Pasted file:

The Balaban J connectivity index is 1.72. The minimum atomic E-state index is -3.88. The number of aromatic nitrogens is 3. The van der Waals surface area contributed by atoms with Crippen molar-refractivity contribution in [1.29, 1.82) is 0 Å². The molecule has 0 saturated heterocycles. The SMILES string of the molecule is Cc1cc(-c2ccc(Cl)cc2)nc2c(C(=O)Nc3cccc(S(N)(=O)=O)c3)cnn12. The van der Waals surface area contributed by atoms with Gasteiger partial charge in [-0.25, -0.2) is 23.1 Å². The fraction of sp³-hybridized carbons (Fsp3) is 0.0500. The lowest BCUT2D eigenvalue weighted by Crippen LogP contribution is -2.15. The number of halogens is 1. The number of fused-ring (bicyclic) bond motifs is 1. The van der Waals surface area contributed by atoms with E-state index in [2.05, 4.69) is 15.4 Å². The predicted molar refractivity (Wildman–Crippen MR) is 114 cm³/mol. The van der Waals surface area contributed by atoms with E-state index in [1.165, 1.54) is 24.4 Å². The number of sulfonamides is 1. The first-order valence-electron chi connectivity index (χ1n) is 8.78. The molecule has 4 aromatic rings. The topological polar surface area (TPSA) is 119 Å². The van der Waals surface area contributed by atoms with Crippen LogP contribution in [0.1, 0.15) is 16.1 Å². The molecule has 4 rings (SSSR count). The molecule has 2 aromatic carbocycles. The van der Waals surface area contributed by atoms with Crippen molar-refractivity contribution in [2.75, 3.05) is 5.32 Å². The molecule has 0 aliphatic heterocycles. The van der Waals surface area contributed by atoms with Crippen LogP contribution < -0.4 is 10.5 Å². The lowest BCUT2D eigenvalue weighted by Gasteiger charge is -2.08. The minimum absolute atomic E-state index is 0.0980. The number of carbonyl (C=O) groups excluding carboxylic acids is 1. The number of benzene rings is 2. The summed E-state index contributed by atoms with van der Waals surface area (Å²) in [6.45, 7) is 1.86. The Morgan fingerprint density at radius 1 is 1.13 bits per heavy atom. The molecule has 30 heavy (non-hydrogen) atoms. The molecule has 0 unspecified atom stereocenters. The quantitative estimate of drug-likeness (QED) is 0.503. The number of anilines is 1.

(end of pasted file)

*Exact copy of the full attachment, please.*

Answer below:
The Balaban J connectivity index is 1.72. The minimum atomic E-state index is -3.88. The number of aromatic nitrogens is 3. The van der Waals surface area contributed by atoms with Crippen molar-refractivity contribution in [1.29, 1.82) is 0 Å². The molecule has 0 saturated heterocycles. The SMILES string of the molecule is Cc1cc(-c2ccc(Cl)cc2)nc2c(C(=O)Nc3cccc(S(N)(=O)=O)c3)cnn12. The van der Waals surface area contributed by atoms with Gasteiger partial charge in [-0.25, -0.2) is 23.1 Å². The fraction of sp³-hybridized carbons (Fsp3) is 0.0500. The lowest BCUT2D eigenvalue weighted by Crippen LogP contribution is -2.15. The number of halogens is 1. The number of fused-ring (bicyclic) bond motifs is 1. The van der Waals surface area contributed by atoms with E-state index in [2.05, 4.69) is 15.4 Å². The predicted molar refractivity (Wildman–Crippen MR) is 114 cm³/mol. The van der Waals surface area contributed by atoms with E-state index in [1.165, 1.54) is 24.4 Å². The number of sulfonamides is 1. The first-order valence-electron chi connectivity index (χ1n) is 8.78. The molecule has 4 aromatic rings. The topological polar surface area (TPSA) is 119 Å². The van der Waals surface area contributed by atoms with Crippen LogP contribution in [0.1, 0.15) is 16.1 Å². The molecule has 4 rings (SSSR count). The molecule has 2 aromatic carbocycles. The van der Waals surface area contributed by atoms with Crippen molar-refractivity contribution in [2.75, 3.05) is 5.32 Å². The molecule has 0 aliphatic heterocycles. The van der Waals surface area contributed by atoms with Crippen LogP contribution < -0.4 is 10.5 Å². The lowest BCUT2D eigenvalue weighted by Gasteiger charge is -2.08. The minimum absolute atomic E-state index is 0.0980. The number of carbonyl (C=O) groups excluding carboxylic acids is 1. The number of benzene rings is 2. The summed E-state index contributed by atoms with van der Waals surface area (Å²) in [6.45, 7) is 1.86. The Morgan fingerprint density at radius 1 is 1.13 bits per heavy atom. The molecule has 30 heavy (non-hydrogen) atoms. The molecule has 0 unspecified atom stereocenters. The quantitative estimate of drug-likeness (QED) is 0.503. The number of anilines is 1.